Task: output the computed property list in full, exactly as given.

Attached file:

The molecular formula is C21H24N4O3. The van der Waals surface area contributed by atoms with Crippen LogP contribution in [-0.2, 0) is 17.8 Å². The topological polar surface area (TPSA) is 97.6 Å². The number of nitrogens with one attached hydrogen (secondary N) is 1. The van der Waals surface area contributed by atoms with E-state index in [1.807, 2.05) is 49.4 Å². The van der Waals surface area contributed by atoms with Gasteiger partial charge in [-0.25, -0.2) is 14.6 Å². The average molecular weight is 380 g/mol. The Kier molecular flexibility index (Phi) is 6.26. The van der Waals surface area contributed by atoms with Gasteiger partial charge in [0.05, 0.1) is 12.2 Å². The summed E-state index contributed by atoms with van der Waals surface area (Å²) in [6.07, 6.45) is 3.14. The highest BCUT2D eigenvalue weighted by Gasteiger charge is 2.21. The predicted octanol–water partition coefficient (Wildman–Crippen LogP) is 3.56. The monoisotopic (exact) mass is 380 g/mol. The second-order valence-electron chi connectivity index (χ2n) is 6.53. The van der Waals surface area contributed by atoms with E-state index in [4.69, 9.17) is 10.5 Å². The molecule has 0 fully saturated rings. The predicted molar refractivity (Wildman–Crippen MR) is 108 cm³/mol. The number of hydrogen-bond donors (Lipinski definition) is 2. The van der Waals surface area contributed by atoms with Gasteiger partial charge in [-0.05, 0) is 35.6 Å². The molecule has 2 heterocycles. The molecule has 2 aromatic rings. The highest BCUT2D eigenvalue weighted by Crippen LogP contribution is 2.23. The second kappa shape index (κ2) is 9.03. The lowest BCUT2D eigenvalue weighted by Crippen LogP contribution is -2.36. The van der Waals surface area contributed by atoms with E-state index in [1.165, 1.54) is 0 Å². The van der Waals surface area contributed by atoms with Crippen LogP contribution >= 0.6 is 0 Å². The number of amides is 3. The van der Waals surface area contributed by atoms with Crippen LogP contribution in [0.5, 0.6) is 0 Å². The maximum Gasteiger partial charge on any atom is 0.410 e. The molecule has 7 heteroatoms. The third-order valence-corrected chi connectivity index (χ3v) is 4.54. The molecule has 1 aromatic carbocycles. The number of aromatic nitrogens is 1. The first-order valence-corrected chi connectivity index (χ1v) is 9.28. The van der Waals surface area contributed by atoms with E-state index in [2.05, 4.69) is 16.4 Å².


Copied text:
The molecular formula is C21H24N4O3. The van der Waals surface area contributed by atoms with Crippen LogP contribution in [-0.2, 0) is 17.8 Å². The topological polar surface area (TPSA) is 97.6 Å². The number of nitrogens with one attached hydrogen (secondary N) is 1. The van der Waals surface area contributed by atoms with E-state index in [1.807, 2.05) is 49.4 Å². The van der Waals surface area contributed by atoms with Gasteiger partial charge in [-0.25, -0.2) is 14.6 Å². The average molecular weight is 380 g/mol. The Kier molecular flexibility index (Phi) is 6.26. The van der Waals surface area contributed by atoms with Gasteiger partial charge in [0.05, 0.1) is 12.2 Å². The summed E-state index contributed by atoms with van der Waals surface area (Å²) in [6.07, 6.45) is 3.14. The highest BCUT2D eigenvalue weighted by Gasteiger charge is 2.21. The predicted octanol–water partition coefficient (Wildman–Crippen LogP) is 3.56. The monoisotopic (exact) mass is 380 g/mol. The second-order valence-electron chi connectivity index (χ2n) is 6.53. The van der Waals surface area contributed by atoms with E-state index in [4.69, 9.17) is 10.5 Å². The molecule has 0 fully saturated rings. The predicted molar refractivity (Wildman–Crippen MR) is 108 cm³/mol. The number of hydrogen-bond donors (Lipinski definition) is 2. The van der Waals surface area contributed by atoms with Gasteiger partial charge in [-0.05, 0) is 35.6 Å². The molecule has 2 heterocycles. The molecule has 2 aromatic rings. The highest BCUT2D eigenvalue weighted by Crippen LogP contribution is 2.23. The second kappa shape index (κ2) is 9.03. The lowest BCUT2D eigenvalue weighted by Crippen LogP contribution is -2.36. The van der Waals surface area contributed by atoms with E-state index in [1.165, 1.54) is 0 Å². The van der Waals surface area contributed by atoms with Crippen LogP contribution >= 0.6 is 0 Å². The number of amides is 3. The van der Waals surface area contributed by atoms with Crippen LogP contribution in [0.5, 0.6) is 0 Å². The maximum Gasteiger partial charge on any atom is 0.410 e. The molecule has 7 heteroatoms. The third-order valence-corrected chi connectivity index (χ3v) is 4.54. The molecule has 1 aromatic carbocycles. The number of aromatic nitrogens is 1. The first-order valence-corrected chi connectivity index (χ1v) is 9.28. The van der Waals surface area contributed by atoms with E-state index in [2.05, 4.69) is 16.4 Å².